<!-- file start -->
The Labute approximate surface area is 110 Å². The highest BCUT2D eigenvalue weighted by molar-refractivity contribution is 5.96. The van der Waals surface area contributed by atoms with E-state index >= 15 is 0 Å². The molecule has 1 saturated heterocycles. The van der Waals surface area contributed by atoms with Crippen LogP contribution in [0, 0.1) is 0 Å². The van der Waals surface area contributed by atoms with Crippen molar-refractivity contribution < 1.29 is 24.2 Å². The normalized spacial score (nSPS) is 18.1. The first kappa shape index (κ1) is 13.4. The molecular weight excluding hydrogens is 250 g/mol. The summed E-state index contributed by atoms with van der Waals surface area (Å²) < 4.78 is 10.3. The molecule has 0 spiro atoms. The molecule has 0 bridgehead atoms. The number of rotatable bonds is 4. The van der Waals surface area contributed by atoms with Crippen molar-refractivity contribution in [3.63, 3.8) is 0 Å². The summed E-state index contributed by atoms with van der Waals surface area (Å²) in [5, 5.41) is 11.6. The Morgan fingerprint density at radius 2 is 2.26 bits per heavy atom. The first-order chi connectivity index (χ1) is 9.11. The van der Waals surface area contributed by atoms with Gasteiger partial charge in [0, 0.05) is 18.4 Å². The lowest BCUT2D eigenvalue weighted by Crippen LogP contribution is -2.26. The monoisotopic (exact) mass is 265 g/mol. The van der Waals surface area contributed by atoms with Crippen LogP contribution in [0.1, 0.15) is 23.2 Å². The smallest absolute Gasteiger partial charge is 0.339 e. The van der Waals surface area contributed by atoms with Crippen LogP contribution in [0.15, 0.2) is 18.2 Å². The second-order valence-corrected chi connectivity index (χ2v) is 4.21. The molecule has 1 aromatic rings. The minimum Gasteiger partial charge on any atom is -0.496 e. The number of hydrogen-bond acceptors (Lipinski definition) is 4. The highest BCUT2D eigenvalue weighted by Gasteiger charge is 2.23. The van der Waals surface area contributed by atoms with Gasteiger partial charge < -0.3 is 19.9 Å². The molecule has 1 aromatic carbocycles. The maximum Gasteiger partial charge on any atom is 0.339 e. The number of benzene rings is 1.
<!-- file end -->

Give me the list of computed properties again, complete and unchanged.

The Labute approximate surface area is 110 Å². The highest BCUT2D eigenvalue weighted by molar-refractivity contribution is 5.96. The van der Waals surface area contributed by atoms with E-state index >= 15 is 0 Å². The molecule has 1 saturated heterocycles. The van der Waals surface area contributed by atoms with Crippen LogP contribution in [0, 0.1) is 0 Å². The van der Waals surface area contributed by atoms with Crippen molar-refractivity contribution < 1.29 is 24.2 Å². The normalized spacial score (nSPS) is 18.1. The first kappa shape index (κ1) is 13.4. The molecular weight excluding hydrogens is 250 g/mol. The summed E-state index contributed by atoms with van der Waals surface area (Å²) < 4.78 is 10.3. The molecule has 0 spiro atoms. The molecule has 0 bridgehead atoms. The number of rotatable bonds is 4. The van der Waals surface area contributed by atoms with Crippen molar-refractivity contribution in [3.63, 3.8) is 0 Å². The summed E-state index contributed by atoms with van der Waals surface area (Å²) in [5, 5.41) is 11.6. The Morgan fingerprint density at radius 2 is 2.26 bits per heavy atom. The first-order chi connectivity index (χ1) is 9.11. The van der Waals surface area contributed by atoms with Gasteiger partial charge in [0, 0.05) is 18.4 Å². The lowest BCUT2D eigenvalue weighted by Crippen LogP contribution is -2.26. The monoisotopic (exact) mass is 265 g/mol. The van der Waals surface area contributed by atoms with Crippen LogP contribution in [0.1, 0.15) is 23.2 Å². The smallest absolute Gasteiger partial charge is 0.339 e. The van der Waals surface area contributed by atoms with Crippen LogP contribution in [0.15, 0.2) is 18.2 Å². The second-order valence-corrected chi connectivity index (χ2v) is 4.21. The molecule has 1 aromatic rings. The minimum Gasteiger partial charge on any atom is -0.496 e. The number of hydrogen-bond acceptors (Lipinski definition) is 4. The highest BCUT2D eigenvalue weighted by Gasteiger charge is 2.23. The van der Waals surface area contributed by atoms with Gasteiger partial charge < -0.3 is 19.9 Å². The molecule has 1 aromatic carbocycles. The maximum Gasteiger partial charge on any atom is 0.339 e. The number of benzene rings is 1.